It was a stellar pitch with a really fun changing corners crux. I cruised past some crispy lichen at the second roof, and danced up the aręte above that.
Brandon scowled upon hearing the time
and started off on the next pitch.
He climbed up to and over the top of a pillar reminiscent of the Finger of Fate on Cannon’s famous Moby Grape.
Twilight was fast approaching, and we still had a long way to go.
I zipped up a short cliff to another ledge and looked at the next section of cliff. It didn’t look too hard, but this pitch would turn into another epic. Here’s the short version: tenuous moves to a mediocre cam placement to a steep face with few holds – deadend #1. Reverse. Traverse left to a corner with stacks of loose blocks – deadend #2. Reverse, downclimb to main ledge. Go left. Weave up, find gear, zag left to a crack below an unprotected face – deadend #3. Partial reverse, traverse right, find ok gear, traverse further, belay at a decent crack. It took 45 minutes to gain 50 feet of elevation!
Brandon 50 feet below me with a rock band between us:
The traverse end of the pitch:
The sun was heading down into the smoky haze of the horizon, and the guys who’d slept in the parking lot were heading back down to their car. They shouted up at us, but we were too far to hear anything. I waved once and gave them the thumbs up so they wouldn’t think we needed a rescue.
Go time. It’s funny how it can take 45 minutes to climb 50 feet, and 20 minutes for the next 300 feet. Brandon cruised up 5.fun terrain.
I cast off on what we hoped would be the final pitch. There was one 5.8 move and then the rest was a romp.
We unroped as the sun turned fiery red in the haze of smoke on the Olympic peninsula.
The ancient orb was reflected in the waters of the distant Puget Sound.
We ditched our gear on the corkscrew trail and soloed directly to the summit.
You can see the full moon in our summit shot.
I’d done the descent a twice before and wasn’t worried about doing it in the dark again. We zipped down to our packs and headed off down the corkscrew trail to the South descent. Melting snow blocks on the lower ramp provided some much needed drinking water. We made a fun moat leap onto the snow. Thankfully, it was quite soft. The air was still. The moon was high. It was late, very late, and we had lots of terrain left to cover, but we didn’t care. The Diamond in the Rough was in the bag.
When we reached the car there was a note on my windshield from the guys we saw during the day. They expressed concern that we were still on the wall at sunset and asked us to call them when we got down, or they would “send help otherwise”. It was pretty cool that they were looking out for a few strangers they'd never met. At 2am we reached Sedro Wooley and made the call:
Get to the top?
p1 5.9. Hand crack and face holds to a small ledge. This could easily be linked with p2.
p2 5.9+ Vertical crack to a stemming groove to a belay on small ledges 25 feet below the point of the diamond.
p3 5.10 Finger crack on a buttress, 5.easy, a strenuous and tricky corner, and a traverse left to a belay. It is possible to bypass the 5.10 corner by making a 50 foot, 5.easy, unprotected, left-ward traverse to the obvious crack followed on p4.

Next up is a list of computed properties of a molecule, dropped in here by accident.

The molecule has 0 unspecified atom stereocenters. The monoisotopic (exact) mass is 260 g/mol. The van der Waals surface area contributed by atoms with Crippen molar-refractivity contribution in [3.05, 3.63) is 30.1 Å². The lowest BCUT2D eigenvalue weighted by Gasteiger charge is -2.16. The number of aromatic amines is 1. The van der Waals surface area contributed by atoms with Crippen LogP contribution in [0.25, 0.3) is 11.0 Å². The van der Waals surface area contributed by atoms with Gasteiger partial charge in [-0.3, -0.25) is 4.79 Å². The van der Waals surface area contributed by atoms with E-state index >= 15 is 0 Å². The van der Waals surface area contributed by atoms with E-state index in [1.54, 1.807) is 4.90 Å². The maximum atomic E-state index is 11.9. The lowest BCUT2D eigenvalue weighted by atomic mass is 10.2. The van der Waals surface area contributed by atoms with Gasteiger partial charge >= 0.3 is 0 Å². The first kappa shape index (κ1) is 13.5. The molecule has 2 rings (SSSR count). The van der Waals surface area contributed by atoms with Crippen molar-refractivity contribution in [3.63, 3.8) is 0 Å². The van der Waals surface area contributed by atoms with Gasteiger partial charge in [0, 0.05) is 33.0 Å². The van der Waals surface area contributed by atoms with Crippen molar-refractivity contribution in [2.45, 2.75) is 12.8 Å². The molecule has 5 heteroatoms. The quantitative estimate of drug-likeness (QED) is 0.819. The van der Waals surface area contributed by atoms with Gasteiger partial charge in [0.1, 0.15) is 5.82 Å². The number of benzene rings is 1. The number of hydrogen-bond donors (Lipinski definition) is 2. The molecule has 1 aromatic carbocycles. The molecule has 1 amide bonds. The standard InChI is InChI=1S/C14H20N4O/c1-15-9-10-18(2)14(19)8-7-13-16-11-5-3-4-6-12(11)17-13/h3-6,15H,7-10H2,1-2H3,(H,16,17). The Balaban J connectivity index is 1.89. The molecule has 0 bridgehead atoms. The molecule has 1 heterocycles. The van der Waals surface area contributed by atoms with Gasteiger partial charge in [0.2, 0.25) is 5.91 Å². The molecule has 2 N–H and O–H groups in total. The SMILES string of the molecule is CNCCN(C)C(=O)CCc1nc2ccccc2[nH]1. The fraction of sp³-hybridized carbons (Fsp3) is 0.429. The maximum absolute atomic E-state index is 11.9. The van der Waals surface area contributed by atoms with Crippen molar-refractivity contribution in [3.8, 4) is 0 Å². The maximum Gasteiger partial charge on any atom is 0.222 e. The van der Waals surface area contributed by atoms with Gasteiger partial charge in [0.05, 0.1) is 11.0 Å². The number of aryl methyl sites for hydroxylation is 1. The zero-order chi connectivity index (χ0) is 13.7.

p4 5.10- Follow a crack up and right past a large roof. End at the mid-way ledge.
p5 5.10 Changing corners pitch to an aręte above that.
p6 5.7 Rambling face to the top of a small tower and then up to a large ledge.
p7 5.7 Meandering madness.
p8 5.6 Blink and you missed it.
p9 5.8 One 5.8 move and then a romp to the end of the technicalities.
I hung on gear on the third pitch, but I didn’t pull on protection to ascend. Lowering back down to the belay for a redpoint attempt didn’t make sense at the time. Brandon freed the pitch. What does it all mean? I don’t know. Maybe it's a two-hang, follower-freed, non-aid, two-dad ascent. We did what we did. Nothing more and nothing less.Gear Notes:
Gear: We took one ice axe, a rack of double cams to #3 camalot, a single #4 camalot, and a set of stoppers. We took my 70m rope, but a 60m rope would have been better. Sadly, I left my helmet (dark gray) on the corkscrew trail above the SW Face. It’s probably still sitting there, covered in the first winter snows. Approach Notes:
WTA Bedal Creek trailhead directions:
Take exit 208 off I-5 and drive 4 miles east on SR 530 to Arlington. Continue on SR 530 for 28 miles more to Darrington. At a three way stop turn right (south) onto Mountain Loop Highway, and continue 17.2 miles (not sure how accurate this mileage is as we were not looking at the odometer) turning left on FR 4096 which is about a mile past Bedal campground. Continue on FR 4096 for 3 more miles to the trailhead!
Maps (Google and my old Gazetteer) suggest you'd take fS4080 and then bear left on 4081 to get to the Bedal Creek trailhead. This is wrong. 4081 is blocked off and you can't drive there from 4080. 4096 is not on either of those maps. FS49 wraps around to the backside of Sloan. Basically take the road that heads East that is between 4080 and 49. There is one 'road-looking thing' that deadends at a redneck gun range in 50 yds. The other is 4096.
From the end of the trail, head for the lowest notch marked in the photo below (traveling close to the West face of Sloan is rather loose and unpleasant).
Traverse the spine of the ridge on an obvious climber’s trail and drop down into the basin below the SW face of Sloan. Traverse straight across to an obvious gully and ascend this directly to the SW face.